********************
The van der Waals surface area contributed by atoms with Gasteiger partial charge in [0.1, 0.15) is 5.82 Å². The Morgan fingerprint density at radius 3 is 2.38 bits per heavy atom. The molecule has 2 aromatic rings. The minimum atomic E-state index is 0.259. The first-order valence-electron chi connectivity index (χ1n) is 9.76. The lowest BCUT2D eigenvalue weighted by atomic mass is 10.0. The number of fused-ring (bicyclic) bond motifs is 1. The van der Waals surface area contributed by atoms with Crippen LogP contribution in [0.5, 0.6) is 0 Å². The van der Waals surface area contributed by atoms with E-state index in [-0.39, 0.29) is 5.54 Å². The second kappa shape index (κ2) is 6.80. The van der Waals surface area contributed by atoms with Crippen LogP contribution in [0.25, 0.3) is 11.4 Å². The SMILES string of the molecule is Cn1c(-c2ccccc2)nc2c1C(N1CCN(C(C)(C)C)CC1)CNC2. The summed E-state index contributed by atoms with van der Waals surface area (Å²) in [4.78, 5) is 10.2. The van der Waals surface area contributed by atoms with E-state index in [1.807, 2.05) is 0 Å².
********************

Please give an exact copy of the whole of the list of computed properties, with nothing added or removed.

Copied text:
The van der Waals surface area contributed by atoms with Gasteiger partial charge in [0.1, 0.15) is 5.82 Å². The Morgan fingerprint density at radius 3 is 2.38 bits per heavy atom. The molecule has 2 aromatic rings. The minimum atomic E-state index is 0.259. The first-order valence-electron chi connectivity index (χ1n) is 9.76. The lowest BCUT2D eigenvalue weighted by atomic mass is 10.0. The number of fused-ring (bicyclic) bond motifs is 1. The van der Waals surface area contributed by atoms with Crippen LogP contribution in [0.5, 0.6) is 0 Å². The van der Waals surface area contributed by atoms with E-state index in [-0.39, 0.29) is 5.54 Å². The second kappa shape index (κ2) is 6.80. The van der Waals surface area contributed by atoms with Crippen LogP contribution in [0.25, 0.3) is 11.4 Å². The SMILES string of the molecule is Cn1c(-c2ccccc2)nc2c1C(N1CCN(C(C)(C)C)CC1)CNC2. The summed E-state index contributed by atoms with van der Waals surface area (Å²) in [4.78, 5) is 10.2. The van der Waals surface area contributed by atoms with E-state index in [1.807, 2.05) is 0 Å².